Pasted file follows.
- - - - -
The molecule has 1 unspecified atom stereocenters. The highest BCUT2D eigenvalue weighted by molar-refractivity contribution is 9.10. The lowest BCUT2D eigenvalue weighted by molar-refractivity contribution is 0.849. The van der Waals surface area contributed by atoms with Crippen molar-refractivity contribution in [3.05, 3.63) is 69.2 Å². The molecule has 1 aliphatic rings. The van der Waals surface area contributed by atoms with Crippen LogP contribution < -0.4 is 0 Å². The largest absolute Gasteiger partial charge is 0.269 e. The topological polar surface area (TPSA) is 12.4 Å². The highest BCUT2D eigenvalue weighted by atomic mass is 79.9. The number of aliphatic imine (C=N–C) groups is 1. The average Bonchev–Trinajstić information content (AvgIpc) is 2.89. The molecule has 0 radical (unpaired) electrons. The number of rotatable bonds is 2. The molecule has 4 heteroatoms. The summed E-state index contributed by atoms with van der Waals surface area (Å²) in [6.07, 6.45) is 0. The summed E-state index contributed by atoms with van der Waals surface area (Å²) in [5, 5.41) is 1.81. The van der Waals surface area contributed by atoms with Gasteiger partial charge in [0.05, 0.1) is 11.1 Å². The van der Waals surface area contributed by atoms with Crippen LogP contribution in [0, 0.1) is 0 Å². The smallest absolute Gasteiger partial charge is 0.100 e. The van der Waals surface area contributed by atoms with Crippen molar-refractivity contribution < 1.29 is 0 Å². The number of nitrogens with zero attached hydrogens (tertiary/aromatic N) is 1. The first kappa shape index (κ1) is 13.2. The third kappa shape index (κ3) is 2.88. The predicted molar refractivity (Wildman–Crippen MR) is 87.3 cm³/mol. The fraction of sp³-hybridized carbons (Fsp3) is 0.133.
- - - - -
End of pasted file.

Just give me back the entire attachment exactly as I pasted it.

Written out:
The molecule has 1 unspecified atom stereocenters. The highest BCUT2D eigenvalue weighted by molar-refractivity contribution is 9.10. The lowest BCUT2D eigenvalue weighted by molar-refractivity contribution is 0.849. The van der Waals surface area contributed by atoms with Crippen molar-refractivity contribution in [3.05, 3.63) is 69.2 Å². The molecule has 1 aliphatic rings. The van der Waals surface area contributed by atoms with Crippen LogP contribution < -0.4 is 0 Å². The largest absolute Gasteiger partial charge is 0.269 e. The topological polar surface area (TPSA) is 12.4 Å². The highest BCUT2D eigenvalue weighted by atomic mass is 79.9. The number of aliphatic imine (C=N–C) groups is 1. The average Bonchev–Trinajstić information content (AvgIpc) is 2.89. The molecule has 0 radical (unpaired) electrons. The number of rotatable bonds is 2. The molecule has 4 heteroatoms. The summed E-state index contributed by atoms with van der Waals surface area (Å²) in [6.07, 6.45) is 0. The summed E-state index contributed by atoms with van der Waals surface area (Å²) in [5, 5.41) is 1.81. The van der Waals surface area contributed by atoms with Gasteiger partial charge in [0.05, 0.1) is 11.1 Å². The van der Waals surface area contributed by atoms with Crippen LogP contribution in [0, 0.1) is 0 Å². The smallest absolute Gasteiger partial charge is 0.100 e. The van der Waals surface area contributed by atoms with Crippen molar-refractivity contribution < 1.29 is 0 Å². The number of nitrogens with zero attached hydrogens (tertiary/aromatic N) is 1. The first kappa shape index (κ1) is 13.2. The third kappa shape index (κ3) is 2.88. The predicted molar refractivity (Wildman–Crippen MR) is 87.3 cm³/mol. The fraction of sp³-hybridized carbons (Fsp3) is 0.133.